And it was so much fun! There were a ton of talented artists there - it really made me wish i had excessive amounts of cash so I could get samples of all their works. As with all expos/conventions I've attended, I found it to be a bit overwhelming. I want to spend 20 minutes at each table, but want to make sure I see everything and end up feeling lost.
But I think the highlight of the afternoon was the talk Lynda Barry gave. Lynda Barry is an excellent artist/author, and though the only piece of hers that I've read is her novel Cruddy, I'm really excited to read more of her work, especially after this talk.
She was talking about her new book Picture This, and the session was both thought-provoking and enojoyable. The woman is really funny, and you can tell there's a lot going through her mind - that she's one of those people who are a fount of creativity, their thoughts racing a mile a minute.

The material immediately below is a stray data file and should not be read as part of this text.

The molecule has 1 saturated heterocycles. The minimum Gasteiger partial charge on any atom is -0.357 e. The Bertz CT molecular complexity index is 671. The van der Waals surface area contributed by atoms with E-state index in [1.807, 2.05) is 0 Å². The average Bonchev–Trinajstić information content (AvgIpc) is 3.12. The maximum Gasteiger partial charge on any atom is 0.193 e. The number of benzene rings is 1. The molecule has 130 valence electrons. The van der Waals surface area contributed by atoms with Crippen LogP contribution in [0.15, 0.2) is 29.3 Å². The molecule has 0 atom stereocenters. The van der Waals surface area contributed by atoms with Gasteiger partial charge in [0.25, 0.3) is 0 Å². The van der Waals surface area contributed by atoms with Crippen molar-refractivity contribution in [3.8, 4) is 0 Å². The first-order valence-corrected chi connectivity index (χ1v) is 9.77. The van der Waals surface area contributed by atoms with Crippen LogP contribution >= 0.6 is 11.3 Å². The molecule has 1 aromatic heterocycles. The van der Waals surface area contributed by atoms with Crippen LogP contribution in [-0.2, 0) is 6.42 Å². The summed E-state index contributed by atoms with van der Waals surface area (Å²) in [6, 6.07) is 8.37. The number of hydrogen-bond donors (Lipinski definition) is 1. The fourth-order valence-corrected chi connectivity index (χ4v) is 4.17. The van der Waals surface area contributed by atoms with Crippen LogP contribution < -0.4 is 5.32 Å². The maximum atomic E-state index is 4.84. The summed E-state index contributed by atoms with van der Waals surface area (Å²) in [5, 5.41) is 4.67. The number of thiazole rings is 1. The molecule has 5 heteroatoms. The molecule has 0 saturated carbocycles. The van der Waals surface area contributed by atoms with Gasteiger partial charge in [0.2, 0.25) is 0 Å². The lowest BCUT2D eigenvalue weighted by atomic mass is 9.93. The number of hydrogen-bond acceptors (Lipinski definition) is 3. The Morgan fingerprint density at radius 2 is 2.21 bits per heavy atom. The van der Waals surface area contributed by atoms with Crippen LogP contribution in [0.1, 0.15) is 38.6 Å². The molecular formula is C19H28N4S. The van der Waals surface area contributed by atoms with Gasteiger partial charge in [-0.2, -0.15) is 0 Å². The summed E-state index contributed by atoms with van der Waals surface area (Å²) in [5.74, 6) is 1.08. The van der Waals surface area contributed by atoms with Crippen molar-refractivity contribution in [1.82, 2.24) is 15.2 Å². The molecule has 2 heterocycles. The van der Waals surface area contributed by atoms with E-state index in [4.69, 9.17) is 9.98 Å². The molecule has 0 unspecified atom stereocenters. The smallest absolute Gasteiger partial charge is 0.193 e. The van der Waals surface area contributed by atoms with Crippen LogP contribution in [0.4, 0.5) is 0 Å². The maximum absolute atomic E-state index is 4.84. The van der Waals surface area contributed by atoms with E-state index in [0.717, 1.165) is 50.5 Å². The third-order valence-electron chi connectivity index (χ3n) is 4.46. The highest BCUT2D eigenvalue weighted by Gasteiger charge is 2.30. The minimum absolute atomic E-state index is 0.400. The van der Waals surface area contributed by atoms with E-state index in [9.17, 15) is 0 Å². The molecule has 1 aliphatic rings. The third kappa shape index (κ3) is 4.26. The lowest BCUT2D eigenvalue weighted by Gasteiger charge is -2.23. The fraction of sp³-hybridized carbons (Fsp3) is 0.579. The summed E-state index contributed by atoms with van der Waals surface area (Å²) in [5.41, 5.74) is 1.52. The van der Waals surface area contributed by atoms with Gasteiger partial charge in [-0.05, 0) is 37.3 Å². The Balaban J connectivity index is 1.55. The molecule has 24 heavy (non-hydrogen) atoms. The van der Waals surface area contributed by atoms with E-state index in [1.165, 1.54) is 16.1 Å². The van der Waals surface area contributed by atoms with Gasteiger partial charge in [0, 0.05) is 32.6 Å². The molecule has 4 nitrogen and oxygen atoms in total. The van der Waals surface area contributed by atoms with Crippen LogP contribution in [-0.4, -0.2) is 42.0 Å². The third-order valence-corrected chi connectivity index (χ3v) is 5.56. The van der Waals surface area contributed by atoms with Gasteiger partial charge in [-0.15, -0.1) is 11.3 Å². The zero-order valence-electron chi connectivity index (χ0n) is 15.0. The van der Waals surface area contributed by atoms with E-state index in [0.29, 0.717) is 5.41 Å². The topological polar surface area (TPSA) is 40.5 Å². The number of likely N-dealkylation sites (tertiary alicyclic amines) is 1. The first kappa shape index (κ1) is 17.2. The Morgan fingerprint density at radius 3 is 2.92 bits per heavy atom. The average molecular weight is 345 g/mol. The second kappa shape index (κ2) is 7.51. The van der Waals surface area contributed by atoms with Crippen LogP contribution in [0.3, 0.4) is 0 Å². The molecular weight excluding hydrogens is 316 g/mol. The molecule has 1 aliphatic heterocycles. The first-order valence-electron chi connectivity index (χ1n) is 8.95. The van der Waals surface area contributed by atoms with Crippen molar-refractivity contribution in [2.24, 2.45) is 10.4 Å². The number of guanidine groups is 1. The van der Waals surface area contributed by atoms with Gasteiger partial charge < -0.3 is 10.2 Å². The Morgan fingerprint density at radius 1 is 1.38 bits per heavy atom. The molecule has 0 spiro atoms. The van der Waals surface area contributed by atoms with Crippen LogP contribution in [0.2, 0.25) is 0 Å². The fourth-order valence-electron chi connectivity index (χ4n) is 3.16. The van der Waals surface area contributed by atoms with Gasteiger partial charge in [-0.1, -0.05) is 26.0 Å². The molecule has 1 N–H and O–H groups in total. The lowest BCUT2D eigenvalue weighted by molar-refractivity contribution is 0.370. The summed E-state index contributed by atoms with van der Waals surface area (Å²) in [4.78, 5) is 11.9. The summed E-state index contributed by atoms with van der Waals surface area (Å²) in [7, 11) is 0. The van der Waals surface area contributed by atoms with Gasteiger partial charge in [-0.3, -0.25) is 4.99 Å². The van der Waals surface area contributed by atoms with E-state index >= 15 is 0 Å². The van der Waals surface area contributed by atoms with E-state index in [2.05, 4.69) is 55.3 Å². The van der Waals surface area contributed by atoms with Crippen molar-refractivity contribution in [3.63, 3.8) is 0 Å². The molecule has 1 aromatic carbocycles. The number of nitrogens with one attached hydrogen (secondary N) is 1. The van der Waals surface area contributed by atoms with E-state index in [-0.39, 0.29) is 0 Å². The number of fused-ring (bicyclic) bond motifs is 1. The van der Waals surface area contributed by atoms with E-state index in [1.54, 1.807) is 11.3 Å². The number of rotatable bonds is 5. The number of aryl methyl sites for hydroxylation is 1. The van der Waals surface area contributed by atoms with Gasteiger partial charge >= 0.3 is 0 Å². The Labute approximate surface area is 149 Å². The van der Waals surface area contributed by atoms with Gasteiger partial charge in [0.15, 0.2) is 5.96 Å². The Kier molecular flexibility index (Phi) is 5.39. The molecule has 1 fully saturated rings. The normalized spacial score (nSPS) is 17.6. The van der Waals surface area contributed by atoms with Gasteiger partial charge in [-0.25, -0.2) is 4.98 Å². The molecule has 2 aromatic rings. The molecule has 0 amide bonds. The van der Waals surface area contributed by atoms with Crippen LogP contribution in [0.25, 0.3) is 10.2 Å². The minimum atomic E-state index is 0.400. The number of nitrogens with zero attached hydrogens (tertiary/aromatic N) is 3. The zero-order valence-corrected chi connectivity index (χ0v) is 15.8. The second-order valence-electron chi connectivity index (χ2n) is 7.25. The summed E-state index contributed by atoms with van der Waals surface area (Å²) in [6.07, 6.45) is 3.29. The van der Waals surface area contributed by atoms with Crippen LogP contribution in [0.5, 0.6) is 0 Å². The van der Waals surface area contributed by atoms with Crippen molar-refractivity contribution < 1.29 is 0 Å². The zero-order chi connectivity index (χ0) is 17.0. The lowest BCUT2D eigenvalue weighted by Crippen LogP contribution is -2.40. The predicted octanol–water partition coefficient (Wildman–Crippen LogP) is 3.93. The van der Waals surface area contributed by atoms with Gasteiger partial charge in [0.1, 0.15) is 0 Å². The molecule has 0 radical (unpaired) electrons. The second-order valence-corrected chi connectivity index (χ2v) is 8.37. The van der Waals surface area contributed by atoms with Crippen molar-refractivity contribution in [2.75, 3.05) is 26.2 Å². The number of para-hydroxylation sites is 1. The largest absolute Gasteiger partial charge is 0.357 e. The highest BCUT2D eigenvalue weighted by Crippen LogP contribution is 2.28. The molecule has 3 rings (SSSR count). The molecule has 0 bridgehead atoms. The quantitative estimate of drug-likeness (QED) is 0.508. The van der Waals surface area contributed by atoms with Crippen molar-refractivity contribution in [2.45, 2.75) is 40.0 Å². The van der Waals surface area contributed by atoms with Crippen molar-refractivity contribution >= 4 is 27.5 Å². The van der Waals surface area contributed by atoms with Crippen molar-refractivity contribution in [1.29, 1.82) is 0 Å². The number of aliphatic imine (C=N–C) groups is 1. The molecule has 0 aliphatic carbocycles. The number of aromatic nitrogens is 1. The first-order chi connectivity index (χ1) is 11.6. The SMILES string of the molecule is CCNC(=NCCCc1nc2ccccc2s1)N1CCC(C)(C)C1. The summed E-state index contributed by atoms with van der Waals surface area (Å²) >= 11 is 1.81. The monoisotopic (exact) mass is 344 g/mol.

Paralleling the points of her book was a discussion of how important the act/process of creation is to us as people, and I was really interested by what she had to say about drawing. One thing she mentioned is how the act differs between children and adults. Children approach drawing as a place to go and see where it takes them (which is why it's so easy for them to sit down and draw), whereas adults see it as a thing that they make (which is why they get hung up on creating something - they're worried about the results more than process and how the work will be received rather than what it will do for them. This is also why people don't have any problem sitting down and drawing with a kid).
This resonated a lot with me, as I really enjoy painting/drawing/etc., but am not particularly skilled at those tasks and don't do them as often as I'd like. I get really intimidated and feel like it's a waste of time as the results tend to be pretty mediocre, especially in comparison to the insanely talented artists that populate the Bay Area. But it was really nice to be presented with a new approach to creation, and I went home and drew for a couple hours, which was lots of fun and rather cathartic. I'll be excited to keep this up, and I hope this'll serve as impetus for those who've stopped their creative processes to renew their endeavors.